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CHINA EXPLORER OFFERS OPPORTUNITIES FOR UW-RF STUDENTS


By Justine Benzen
UW-RF University Communications

OCT. 7, 2005-- Wong How Man, an explorer with international acclaim for his work in conservation and preservation and the 2002 UW-River Falls Distinguished Alumnus, outlined international study opportunities for UW-RF students and faculty during a recent visit to campus.

This summer, six UW-RF faculty traveled with Wong, who is the founder of the China Exploration and Research Society, to the northwest corner of the Yunnan Province in China. Their mission was to create a partnership with CERS to involve students in international development projects and establish internships for biology, food science, eco-tourism, art, marketing, and other students.

"This is a rare opportunity for the university and the community," said Chancellor Don Betz. "Wong How Man has nurtured our campus with the vision of China research and exploration."

UW-RF faculty making the China trip were Brent Greene, director of international programs; Kelly Cain, professor of environmental science and management; Pat Hanson, speech communication and theater arts instructor; Lynn Jermal, professor of art; Brad Mogen, professor of biology; and Tracy O'Connell, professor of marketing communications and journalism.

"UW-RF has, in How Man, an incredible opportunity to work with a very distinguished and internationally acclaimed individual," said Greene. "The possibilities for student involvement are virtually boundless and will expand as we continue to develop our rich and growing relationship with How Man and the China Exploration and Research Society. UW-RF students have an opportunity that virtually no other university students in the nation have; to work with the very well developed infrastructure and resources of CERS."

The Zhongdian Center, headquarters of the CERS, is the main center where students could live. The center would house, catalog and store collections as well as have tourism information and language tutoring. There are many nearby sites where students could work and experience Chinese culture, such as the Gongbing village, where students might work to develop a bed-and-breakfast inn for travelers.  

The Yak cheese cottage industry is an area that would benefit students interested in food science. This fledgling industry is in need of help to preserve milk and cheese in a sanitary and healthy way. The site could also incorporate producing, packaging, marketing and promoting other products.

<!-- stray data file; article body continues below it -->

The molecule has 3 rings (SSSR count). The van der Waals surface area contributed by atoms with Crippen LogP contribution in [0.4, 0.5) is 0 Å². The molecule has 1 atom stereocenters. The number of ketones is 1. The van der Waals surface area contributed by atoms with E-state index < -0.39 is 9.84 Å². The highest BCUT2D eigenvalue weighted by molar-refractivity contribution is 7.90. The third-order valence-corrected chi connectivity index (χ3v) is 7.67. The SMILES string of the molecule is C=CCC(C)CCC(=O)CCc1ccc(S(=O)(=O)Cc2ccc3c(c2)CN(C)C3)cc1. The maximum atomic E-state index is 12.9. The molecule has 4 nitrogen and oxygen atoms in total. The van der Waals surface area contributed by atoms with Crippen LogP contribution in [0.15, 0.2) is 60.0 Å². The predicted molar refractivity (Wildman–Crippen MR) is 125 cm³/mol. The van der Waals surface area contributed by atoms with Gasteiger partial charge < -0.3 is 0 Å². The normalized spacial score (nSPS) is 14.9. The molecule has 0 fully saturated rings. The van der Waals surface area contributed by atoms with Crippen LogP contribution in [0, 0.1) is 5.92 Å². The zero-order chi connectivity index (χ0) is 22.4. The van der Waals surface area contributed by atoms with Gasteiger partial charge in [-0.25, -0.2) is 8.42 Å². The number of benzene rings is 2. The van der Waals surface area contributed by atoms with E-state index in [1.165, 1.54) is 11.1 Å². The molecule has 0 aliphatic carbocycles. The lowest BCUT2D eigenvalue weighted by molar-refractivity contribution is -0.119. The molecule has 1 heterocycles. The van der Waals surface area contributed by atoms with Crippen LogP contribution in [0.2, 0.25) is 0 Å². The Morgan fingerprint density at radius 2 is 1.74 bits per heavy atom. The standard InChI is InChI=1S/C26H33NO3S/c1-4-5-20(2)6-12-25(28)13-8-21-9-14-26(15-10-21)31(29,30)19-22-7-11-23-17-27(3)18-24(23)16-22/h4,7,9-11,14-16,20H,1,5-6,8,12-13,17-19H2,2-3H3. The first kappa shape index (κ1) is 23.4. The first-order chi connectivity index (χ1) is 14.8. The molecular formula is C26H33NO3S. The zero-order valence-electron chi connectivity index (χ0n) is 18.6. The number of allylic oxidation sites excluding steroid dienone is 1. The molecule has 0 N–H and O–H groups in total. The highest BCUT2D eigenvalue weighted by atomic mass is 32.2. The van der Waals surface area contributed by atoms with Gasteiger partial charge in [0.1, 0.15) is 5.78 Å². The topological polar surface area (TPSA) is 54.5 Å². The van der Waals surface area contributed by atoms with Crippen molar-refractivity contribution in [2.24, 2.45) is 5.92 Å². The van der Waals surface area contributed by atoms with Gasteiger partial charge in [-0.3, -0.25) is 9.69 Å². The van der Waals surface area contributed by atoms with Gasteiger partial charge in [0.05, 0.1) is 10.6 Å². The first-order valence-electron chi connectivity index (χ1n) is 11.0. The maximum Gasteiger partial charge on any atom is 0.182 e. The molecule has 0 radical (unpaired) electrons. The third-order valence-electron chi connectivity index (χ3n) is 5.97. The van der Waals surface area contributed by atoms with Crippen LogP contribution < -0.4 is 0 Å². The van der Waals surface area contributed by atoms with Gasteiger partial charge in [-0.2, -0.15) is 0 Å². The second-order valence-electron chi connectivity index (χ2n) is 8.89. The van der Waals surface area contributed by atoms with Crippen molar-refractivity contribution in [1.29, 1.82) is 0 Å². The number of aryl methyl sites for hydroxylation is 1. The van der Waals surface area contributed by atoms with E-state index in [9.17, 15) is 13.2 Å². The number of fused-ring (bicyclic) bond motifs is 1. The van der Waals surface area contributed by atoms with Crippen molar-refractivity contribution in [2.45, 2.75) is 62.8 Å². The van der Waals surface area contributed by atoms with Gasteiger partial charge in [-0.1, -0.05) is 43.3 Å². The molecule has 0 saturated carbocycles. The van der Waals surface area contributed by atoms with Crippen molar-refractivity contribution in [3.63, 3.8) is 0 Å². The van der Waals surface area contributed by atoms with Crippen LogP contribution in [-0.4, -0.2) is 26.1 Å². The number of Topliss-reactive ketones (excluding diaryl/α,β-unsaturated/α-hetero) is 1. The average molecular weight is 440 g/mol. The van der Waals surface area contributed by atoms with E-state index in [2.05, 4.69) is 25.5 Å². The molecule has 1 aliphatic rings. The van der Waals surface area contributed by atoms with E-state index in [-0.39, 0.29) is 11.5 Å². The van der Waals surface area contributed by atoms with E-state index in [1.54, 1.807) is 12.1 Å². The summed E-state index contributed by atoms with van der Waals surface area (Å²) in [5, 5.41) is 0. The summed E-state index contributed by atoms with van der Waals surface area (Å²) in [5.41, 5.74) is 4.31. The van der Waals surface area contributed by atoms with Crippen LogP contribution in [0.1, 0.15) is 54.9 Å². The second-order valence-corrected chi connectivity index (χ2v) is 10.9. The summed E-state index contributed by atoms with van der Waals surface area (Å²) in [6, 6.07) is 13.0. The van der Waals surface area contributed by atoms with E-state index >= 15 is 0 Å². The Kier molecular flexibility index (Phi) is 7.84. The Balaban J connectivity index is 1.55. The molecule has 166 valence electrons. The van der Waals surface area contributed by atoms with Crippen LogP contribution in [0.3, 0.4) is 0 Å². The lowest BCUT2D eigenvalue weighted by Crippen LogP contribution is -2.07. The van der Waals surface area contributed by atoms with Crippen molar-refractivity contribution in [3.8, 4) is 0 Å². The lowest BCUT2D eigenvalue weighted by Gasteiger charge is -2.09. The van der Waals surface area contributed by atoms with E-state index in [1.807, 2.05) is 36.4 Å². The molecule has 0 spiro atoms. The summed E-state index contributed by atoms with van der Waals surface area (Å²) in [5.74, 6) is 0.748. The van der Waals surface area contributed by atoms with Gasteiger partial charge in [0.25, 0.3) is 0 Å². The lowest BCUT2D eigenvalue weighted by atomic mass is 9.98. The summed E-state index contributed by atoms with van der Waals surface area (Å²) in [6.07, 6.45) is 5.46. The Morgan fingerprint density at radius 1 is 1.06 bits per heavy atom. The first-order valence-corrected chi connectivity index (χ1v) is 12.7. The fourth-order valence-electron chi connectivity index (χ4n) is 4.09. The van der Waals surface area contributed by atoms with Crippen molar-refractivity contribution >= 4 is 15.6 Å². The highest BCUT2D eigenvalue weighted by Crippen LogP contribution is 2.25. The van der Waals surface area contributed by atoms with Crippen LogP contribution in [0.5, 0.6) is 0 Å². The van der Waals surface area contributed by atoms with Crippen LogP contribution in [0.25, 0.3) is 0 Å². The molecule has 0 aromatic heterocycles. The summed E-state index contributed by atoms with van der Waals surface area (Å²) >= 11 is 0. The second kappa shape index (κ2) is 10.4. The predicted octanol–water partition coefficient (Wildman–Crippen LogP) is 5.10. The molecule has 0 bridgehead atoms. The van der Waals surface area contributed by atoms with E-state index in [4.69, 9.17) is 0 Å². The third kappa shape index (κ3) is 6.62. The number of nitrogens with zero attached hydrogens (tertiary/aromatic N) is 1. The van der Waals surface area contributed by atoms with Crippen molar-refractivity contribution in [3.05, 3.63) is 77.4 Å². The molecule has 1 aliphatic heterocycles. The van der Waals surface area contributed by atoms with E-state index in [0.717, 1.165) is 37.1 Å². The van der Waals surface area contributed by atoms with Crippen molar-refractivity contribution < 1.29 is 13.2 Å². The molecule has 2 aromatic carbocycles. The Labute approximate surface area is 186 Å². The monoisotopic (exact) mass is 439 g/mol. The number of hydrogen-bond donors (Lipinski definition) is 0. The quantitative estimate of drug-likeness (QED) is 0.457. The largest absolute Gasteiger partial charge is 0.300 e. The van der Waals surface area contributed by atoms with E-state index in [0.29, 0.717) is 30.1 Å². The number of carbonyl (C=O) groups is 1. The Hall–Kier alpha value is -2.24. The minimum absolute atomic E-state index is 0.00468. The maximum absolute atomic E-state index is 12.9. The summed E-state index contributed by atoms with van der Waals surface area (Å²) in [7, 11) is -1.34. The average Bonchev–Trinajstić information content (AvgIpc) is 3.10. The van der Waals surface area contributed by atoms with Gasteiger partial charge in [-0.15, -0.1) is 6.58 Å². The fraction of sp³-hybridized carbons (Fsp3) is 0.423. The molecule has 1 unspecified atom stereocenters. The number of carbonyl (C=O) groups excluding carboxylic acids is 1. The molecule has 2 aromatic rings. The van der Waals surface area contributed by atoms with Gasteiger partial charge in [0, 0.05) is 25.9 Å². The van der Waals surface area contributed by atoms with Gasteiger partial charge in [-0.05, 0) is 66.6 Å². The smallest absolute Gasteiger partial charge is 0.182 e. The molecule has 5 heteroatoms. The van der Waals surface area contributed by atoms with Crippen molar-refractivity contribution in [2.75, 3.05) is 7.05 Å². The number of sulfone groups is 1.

The Golden Monkey Lisu Hill Tribe is another site where students could research and preserve the area for golden monkeys, and the Tibetan Mastiff site is where pre-vet majors/minors might work with dogs to study DNA analysis.

About Wong & CERS

Wong came to UW-RF as a student in 1969. Having been accepted to three other universities, Wong chose River Falls because the name conjured up images of a wonderful waterfall. Disappointed with the falls, Wong found River Falls a rewarding experience and graduated with majors in journalism and art.

Following college, Wong returned to China as a free-lance photographer and journalist. His work has been featured in National Geographic magazine and other publications.

During his assignments, Wong realized that areas of China that were not yet been modernized were disappearing. "Everywhere I went I encountered people and customs that I knew were going to vanish almost as soon as I'd photographed them," said Wong in an interview with Time magazine. "I realized that to be an explorer in today's world, you can't escape becoming a conservationist."

In 1986, Wong founded CERS, a nonprofit organization dedicated to exploring the remote regions of China. The organization also conducts multidisciplinary research, implements nature and culture conservation projects, and distributes information through educational and other channels.

CERS is involved with many projects, including the protection of rare black-neck cranes, antelope, wild yak and wild ass of the Tibetan plateau, conserving Palpung and Baiya monasteries and preserving a Moso village at Luguhu. The village is one of China's few remaining Moso communities.

UW-RF is lucky to have a distinguished researcher among its alumni and the opportunities this international partnership can present for faculty and staff, Greene said.

"UW-RF doors are opening opportunities once again."

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Last updated: Thursday, 22-Apr-2010 16:06:35 Central Daylight Time

 

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